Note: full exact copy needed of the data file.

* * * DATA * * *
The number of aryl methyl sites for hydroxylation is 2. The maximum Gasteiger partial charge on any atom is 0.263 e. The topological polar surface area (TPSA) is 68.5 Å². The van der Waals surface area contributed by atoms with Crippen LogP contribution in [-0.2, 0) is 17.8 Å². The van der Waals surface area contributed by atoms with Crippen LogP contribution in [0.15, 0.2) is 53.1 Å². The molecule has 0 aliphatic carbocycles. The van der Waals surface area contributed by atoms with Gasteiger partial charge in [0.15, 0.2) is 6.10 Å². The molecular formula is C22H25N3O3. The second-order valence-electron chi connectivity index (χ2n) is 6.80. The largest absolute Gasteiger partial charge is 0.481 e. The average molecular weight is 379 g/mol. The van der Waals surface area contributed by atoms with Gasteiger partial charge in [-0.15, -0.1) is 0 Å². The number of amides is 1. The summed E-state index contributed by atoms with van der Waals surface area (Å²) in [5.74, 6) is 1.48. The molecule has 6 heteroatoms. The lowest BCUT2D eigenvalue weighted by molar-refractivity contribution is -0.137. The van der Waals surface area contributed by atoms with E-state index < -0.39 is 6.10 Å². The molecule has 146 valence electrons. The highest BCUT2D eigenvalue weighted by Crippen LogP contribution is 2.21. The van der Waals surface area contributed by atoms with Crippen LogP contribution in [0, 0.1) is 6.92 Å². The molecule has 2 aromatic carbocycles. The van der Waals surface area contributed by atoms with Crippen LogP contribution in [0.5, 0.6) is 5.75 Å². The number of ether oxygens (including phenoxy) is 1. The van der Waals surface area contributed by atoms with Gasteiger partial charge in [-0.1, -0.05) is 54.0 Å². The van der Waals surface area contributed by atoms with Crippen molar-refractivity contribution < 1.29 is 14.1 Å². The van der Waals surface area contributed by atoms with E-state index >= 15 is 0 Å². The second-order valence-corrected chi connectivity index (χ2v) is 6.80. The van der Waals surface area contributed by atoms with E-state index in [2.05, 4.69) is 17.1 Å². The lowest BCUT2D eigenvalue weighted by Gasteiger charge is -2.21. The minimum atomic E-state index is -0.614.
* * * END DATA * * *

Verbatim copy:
The number of aryl methyl sites for hydroxylation is 2. The maximum Gasteiger partial charge on any atom is 0.263 e. The topological polar surface area (TPSA) is 68.5 Å². The van der Waals surface area contributed by atoms with Crippen LogP contribution in [-0.2, 0) is 17.8 Å². The van der Waals surface area contributed by atoms with Crippen LogP contribution in [0.15, 0.2) is 53.1 Å². The molecule has 0 aliphatic carbocycles. The van der Waals surface area contributed by atoms with Gasteiger partial charge in [0.15, 0.2) is 6.10 Å². The molecular formula is C22H25N3O3. The second-order valence-electron chi connectivity index (χ2n) is 6.80. The largest absolute Gasteiger partial charge is 0.481 e. The average molecular weight is 379 g/mol. The van der Waals surface area contributed by atoms with Gasteiger partial charge in [-0.15, -0.1) is 0 Å². The number of amides is 1. The summed E-state index contributed by atoms with van der Waals surface area (Å²) in [5.74, 6) is 1.48. The molecule has 6 heteroatoms. The lowest BCUT2D eigenvalue weighted by molar-refractivity contribution is -0.137. The van der Waals surface area contributed by atoms with E-state index < -0.39 is 6.10 Å². The molecule has 146 valence electrons. The highest BCUT2D eigenvalue weighted by Crippen LogP contribution is 2.21. The van der Waals surface area contributed by atoms with Crippen LogP contribution in [0, 0.1) is 6.92 Å². The molecule has 2 aromatic carbocycles. The van der Waals surface area contributed by atoms with Crippen LogP contribution in [0.5, 0.6) is 5.75 Å². The number of ether oxygens (including phenoxy) is 1. The van der Waals surface area contributed by atoms with Gasteiger partial charge in [-0.1, -0.05) is 54.0 Å². The van der Waals surface area contributed by atoms with Crippen molar-refractivity contribution < 1.29 is 14.1 Å². The van der Waals surface area contributed by atoms with E-state index >= 15 is 0 Å². The second-order valence-corrected chi connectivity index (χ2v) is 6.80. The van der Waals surface area contributed by atoms with E-state index in [2.05, 4.69) is 17.1 Å². The lowest BCUT2D eigenvalue weighted by Gasteiger charge is -2.21. The minimum atomic E-state index is -0.614.